With Scotland’s biggest music festival, T In The Park, on hiatus, Glasgow’s TRNSMT has become the most high profile event in the live music calendar north of the border.
Words: Ian Sutherland, Pictures:Mark Ritchie and Ryan Buchanan
Based in Glasgow Green in the centre of the country’s largest city, it draws up to 50,000 revellers per day and this year took place over two three day weekends. In common with T In The Park it’s more a mainstream rock kind of event with headline acts this time like Liam Gallagher And The Killers. However on the second Friday they put together a bill with enough of a hard rockin’ edge to tempt MetalTalk along for a look.
Opening the day on the secondary King Tuts stage were local favourites The Amorettes. These three hard rocking ladies have been treading the boards hard of late but I doubt they have had the opportunity to play a set to a crowd bathed in such warm sunshine. As always they took the circumstances in their stride and produced a short powerful performance full of their usual verve and energy. Traditional set closer ‘Hot And Heavy’ was probably never more appropriate given the heat of the day. If they keep performing like this it won’t be long until they are on the main stage at events like TRNSMT.
Over on that main stage The Temperance Movement tried to reach out to the sun soaked masses with their blues fuelled rock’n’roll.
They didn’t have the best sound and like most of the bands on that stage today they struggled a bit to get a reaction from a crowd who were mostly over a hundred yards away beyond a massive fenced off ‘Golden Circle’ viewing section. Singer Phil Campbell’s quirky humour helped them along though and there was some grooving in the sunshine.
The Darkness were next up and it wasn’t long before Justin Hawkins was complaining about how far away everyone was. Of course if anyone can bridge that gap it’s him and they were soon creating their usual good time rock’n’roll vibe.
Meanwhile, over on the King Tuts stage Glasgow’s own Mason Hill were managing to do the same, pulling in an appreciative crowd with their brand of melodic hard rock. Full of youthful swagger and a friendly affability epitomised by singer Scott Taylor, they had style and substance and made new friends while pleasing their old ones in the crowd.
Back on the main stage the acid country rock of the Alabama 3 was a bit of a left turn musically and that massive gap between them and most of the crowd proved a real barrier for them. Despite a massive bass heavy groove and a wacky sense of humour they struggled to get the audience going.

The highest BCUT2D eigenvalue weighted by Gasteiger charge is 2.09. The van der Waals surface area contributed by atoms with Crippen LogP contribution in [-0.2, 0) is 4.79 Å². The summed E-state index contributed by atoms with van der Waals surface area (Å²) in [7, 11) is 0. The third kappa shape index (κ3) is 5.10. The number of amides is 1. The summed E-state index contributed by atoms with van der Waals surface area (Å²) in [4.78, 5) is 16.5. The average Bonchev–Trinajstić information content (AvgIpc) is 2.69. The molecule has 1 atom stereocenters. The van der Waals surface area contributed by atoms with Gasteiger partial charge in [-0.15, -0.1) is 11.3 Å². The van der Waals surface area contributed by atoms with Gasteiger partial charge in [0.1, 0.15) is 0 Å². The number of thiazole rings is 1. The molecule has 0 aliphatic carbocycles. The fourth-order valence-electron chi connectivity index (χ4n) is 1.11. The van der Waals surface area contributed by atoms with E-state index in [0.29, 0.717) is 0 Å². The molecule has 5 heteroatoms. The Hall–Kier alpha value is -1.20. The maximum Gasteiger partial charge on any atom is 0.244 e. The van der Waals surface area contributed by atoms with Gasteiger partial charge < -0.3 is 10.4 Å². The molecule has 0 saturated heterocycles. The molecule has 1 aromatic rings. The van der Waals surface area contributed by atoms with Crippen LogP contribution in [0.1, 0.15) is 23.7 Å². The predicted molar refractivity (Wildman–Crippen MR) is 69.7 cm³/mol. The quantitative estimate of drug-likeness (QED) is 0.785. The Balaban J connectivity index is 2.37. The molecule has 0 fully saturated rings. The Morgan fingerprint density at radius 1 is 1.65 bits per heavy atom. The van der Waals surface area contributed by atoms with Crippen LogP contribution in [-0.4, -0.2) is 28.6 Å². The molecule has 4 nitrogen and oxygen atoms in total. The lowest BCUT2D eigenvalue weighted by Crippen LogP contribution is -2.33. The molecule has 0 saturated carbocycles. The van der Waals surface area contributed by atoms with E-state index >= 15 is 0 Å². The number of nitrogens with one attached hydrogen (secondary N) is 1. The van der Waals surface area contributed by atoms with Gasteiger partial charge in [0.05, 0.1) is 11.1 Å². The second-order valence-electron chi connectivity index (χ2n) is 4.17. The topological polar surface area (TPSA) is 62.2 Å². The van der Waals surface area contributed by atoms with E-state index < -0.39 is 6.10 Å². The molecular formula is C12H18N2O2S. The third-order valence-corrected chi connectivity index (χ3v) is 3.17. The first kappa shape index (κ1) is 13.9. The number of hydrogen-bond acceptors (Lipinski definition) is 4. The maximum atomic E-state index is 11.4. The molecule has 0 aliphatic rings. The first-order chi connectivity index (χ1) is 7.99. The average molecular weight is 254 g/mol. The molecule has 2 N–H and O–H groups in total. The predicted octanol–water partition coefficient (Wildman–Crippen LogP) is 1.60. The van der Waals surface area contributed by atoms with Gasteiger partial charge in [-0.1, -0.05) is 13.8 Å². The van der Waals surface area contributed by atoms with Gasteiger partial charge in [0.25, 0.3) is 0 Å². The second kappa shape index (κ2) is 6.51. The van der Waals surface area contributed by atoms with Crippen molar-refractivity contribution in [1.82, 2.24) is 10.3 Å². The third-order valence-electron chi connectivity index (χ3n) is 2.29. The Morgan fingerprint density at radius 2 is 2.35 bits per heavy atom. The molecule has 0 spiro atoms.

The main stage area was getting very busy now and to keep a good viewing slot I had to forego any more visits to the second stage. This meant getting a good look at Scots veterans Texas who went down very well but seemed awfully bland to this old rocker and a step too far towards the mainstream for me.
Headliners Queen are a band who have successfully crossed over into the mainstream while still retaining their rock street cred. The opening duo of songs in ‘Seven Seas Of Rhye’ and the classic riffing ‘Tie Your Mother Down’ illustrated that perfectly, a pair of genuine rock tunes embraced with open arms by a massive crowd of mixed ages and musical backgrounds.
They have clearly succeeded in getting past Adam Lambert being out there in front instead of Freddie Mercury, but just to make sure Lambert includes a “let’s celebrate Freddie together” speech early on and then gets on with being his own man. He is a terrific, flamboyant performer and stomps around the stage in a succession of eye catching outfits, adding a colourful presence to proceedings which you can’t help but smile at.
More importantly though he has the vocal chops to do this huge variety of songs justice, something that few could manage. Anyone wondering why he got the job just needs to hear him on ‘Who Wants To Live Forever’; simply breathtaking.
His, shall we say, more experienced bandmates seem to be having a ball too. Brian May sounds in great form on his guitar and has a big smile on his face all of the time. Roger Taylor is the same, thoroughly enjoy playing drums, ably supported at times by second drummer Tyler Warren and revelling in the chance to sing lead on ‘I’m In Love With My Car’.
Their original singer was never far away though too, appearing in video form in a couple of occasions to join in the fun. These days though it is the songs which are the real stars.
That incredible back catalogue has songs which are etched into people’s souls and out in the hard partying masses where I was, the word perfect, ecstatic reaction to ‘Don’t Stop Me Now’, ‘Bohemian Rhapsody’, ‘Somebody To Love’ and many more was a sight to behold. It was just a shame that ‘Love Of My Life’ was lost in an overlong and way too quiet acoustic set which might be better left for when they are back in the arenas.
By the final rousing chorus of set closer ‘We Are The Champions’ it was undeniable that whatever the circumstances and the billing, Queen + Adam Lambert is a magic combination and this was a triumphant headlining show. Forget any preconceptions, just go along and see for yourself that they’re still a kind of magic.